For 47 reviews, this critic has graded:
  • 27% higher than the average critic
  • 2% same as the average critic
  • 71% lower than the average critic
On average, this critic grades 16.5 points lower than other critics. (0-100 point scale)

Drew Hunt's Scores

  • Movies
  • TV
Average review score: 43
Highest review score: 75 Kink
Lowest review score: 12 I Will Follow You Into the Dark
Score distribution:
  1. Positive: 16 out of 47
  2. Negative: 27 out of 47
47 movie reviews
    • 70 Metascore
    • 75 Drew Hunt
    Markus Imhoof's film reveals itself as a curious, audacious mix of personal essay film and nature documentary.
    • 67 Metascore
    • 75 Drew Hunt
    More than just a thorough examination of hardcore pornography, Christina Voros's doc is also a sort of chronicle of the filmmaking process.
    • 85 Metascore
    • 75 Drew Hunt
    Eleanor Burke and Ron Eyal's film is a tasteful, well-orchestrated drama that never reaches beyond its humble means.
    • 77 Metascore
    • 75 Drew Hunt
    The film is made impetuously watchable and disarmingly emotional by the filmmakers' strong command of docudrama and nonfiction narrative style.
    • 76 Metascore
    • 75 Drew Hunt
    While the film is deeply romantic and nostalgic, possessing a genuine reverence for youth and rebellion, it's also something of a tragedy.
    • 31 Metascore
    • 75 Drew Hunt
    In its elliptical presentation of its characters' lives, brings to mind the latter-day films of Philippe Garrel, but Kees Van Oostrum's genre experimentation aligns him with Paul Verhoeven.
    • 32 Metascore
    • 75 Drew Hunt
    Sinister, comical, aggravating, and audacious, Calvin Lee Reeder's film is nothing short of an affront.
    • 63 Metascore
    • 75 Drew Hunt
    The film benefits greatly from this bait-and-switch narrative design, as Hoss-Desmarais dials down or otherwise forgoes exposition, backstory, and character development in favor of an ambiguous, almost ethereal dramaturgical approach.
    • 53 Metascore
    • 75 Drew Hunt
    The cogent character study nestled inside all the bombast remains crafty for its rare commingling of artful storytelling and genre nonsensicality.
    • 61 Metascore
    • 63 Drew Hunt
    The film exhibits strong character interplay and resides in an unconventional milieu, in effect turning rote material into something that feels decidedly eccentric.
    • 62 Metascore
    • 63 Drew Hunt
    Good, clean genre entertainment, the sort of harmless yet endearing brand of moviemaking seemingly unattainable in today's Hollywood system.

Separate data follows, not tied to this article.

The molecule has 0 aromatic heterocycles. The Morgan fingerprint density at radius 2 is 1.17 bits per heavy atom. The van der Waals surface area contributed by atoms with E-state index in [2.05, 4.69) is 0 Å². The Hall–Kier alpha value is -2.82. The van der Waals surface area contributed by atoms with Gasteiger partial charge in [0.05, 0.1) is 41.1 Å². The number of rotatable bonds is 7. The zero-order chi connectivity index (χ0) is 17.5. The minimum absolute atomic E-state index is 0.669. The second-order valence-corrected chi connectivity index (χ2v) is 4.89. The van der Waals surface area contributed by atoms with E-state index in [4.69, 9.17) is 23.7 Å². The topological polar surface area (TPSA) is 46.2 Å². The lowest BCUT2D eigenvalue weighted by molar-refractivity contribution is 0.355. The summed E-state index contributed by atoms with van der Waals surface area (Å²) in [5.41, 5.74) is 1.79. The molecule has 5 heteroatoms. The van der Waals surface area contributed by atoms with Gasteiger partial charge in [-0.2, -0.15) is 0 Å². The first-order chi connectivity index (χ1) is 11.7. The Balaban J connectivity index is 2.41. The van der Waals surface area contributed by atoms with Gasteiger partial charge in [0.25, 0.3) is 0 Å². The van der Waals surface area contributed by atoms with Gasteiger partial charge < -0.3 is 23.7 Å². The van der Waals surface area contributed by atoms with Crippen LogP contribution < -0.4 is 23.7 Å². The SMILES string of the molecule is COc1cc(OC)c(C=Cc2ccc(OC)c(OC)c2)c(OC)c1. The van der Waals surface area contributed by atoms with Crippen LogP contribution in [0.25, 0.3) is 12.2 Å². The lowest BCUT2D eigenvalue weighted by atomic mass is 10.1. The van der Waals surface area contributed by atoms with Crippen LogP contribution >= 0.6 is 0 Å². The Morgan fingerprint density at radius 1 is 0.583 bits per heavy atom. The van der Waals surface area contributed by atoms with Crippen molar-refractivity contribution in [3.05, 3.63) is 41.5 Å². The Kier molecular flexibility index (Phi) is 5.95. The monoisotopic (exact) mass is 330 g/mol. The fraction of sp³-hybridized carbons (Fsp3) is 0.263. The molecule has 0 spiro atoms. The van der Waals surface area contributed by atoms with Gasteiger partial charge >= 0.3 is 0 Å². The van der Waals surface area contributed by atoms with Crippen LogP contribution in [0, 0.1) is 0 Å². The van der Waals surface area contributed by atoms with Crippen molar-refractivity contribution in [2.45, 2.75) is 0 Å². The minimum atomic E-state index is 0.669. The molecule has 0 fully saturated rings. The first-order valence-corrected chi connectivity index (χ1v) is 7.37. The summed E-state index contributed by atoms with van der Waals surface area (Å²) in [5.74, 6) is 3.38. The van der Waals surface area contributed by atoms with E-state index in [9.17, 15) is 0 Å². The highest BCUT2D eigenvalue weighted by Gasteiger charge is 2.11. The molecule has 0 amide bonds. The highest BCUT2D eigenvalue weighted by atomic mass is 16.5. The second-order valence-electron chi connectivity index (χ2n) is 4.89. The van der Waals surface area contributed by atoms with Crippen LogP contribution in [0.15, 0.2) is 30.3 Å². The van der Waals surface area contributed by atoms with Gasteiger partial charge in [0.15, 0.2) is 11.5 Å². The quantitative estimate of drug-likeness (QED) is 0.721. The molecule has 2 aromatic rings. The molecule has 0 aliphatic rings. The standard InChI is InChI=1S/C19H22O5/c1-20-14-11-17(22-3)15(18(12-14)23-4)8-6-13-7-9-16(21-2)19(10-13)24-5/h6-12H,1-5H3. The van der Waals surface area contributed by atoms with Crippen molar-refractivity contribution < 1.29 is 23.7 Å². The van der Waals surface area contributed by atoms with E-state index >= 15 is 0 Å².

• 55 Metascore
    • 63 Drew Hunt
    Taylor Guterson's film offers thoughtful, if familiar, comments on friendship, self-doubt, and romantic angst.
    • 63 Metascore
    • 63 Drew Hunt
    More than some run-of-the-mill social-awareness doc, the film pays as much attention to the personal and emotional strife of its subjects as it does to their activism.
    • 63 Metascore
    • 63 Drew Hunt
    The film is at its most fascinating when Jackie Stewart authoritatively and pedagogically discusses the nuances of his trade.
    • 71 Metascore
    • 63 Drew Hunt
    Perhaps the first important film about street hoops, even if the overall product struggles from a lack of focus.
    • 46 Metascore
    • 63 Drew Hunt
    The filmmakers certainly exaggerate (i.e. exploit) their subject, but for a community that prides itself on shock value, there seems no sufficient alternative.
    • 62 Metascore
    • 50 Drew Hunt
    Florian Habicht unwisely shifts his focus from Sheffield and its unique denizens to the band's personal history, effectively turning the film into an episode of Behind the Music.
    • 37 Metascore
    • 50 Drew Hunt
    The film's various references to other stylistic touchstones, while thematically apt, rarely carry any sort of critical inquiry.
    • 49 Metascore
    • 50 Drew Hunt
    As Renny Harlin's career progresses, it seems more and more that his early gems were merely happy accidents.
    • 75 Metascore
    • 50 Drew Hunt
    Sini Anderson's film may be another unimaginative fan letter, but at least Kathleen Hannah is worthy of such devotion.
    • 35 Metascore
    • 38 Drew Hunt
    This big, brash, occasionally clever, but mostly dumb comedy is so gallingly derivative that watching it feels like playing a game of basic-cable bingo.
    • 49 Metascore
    • 38 Drew Hunt
    Its blind reverence toward the Russian mythos is so grandiose that it becomes impossible to rescue it from self-importance, and as such President Putin would likely give it two big thumbs up.
    • 26 Metascore
    • 38 Drew Hunt
    Ryuhei Kitamura's latest genre bloodbath is par for the course, in spite of the occasionally flourish of interesting subtext.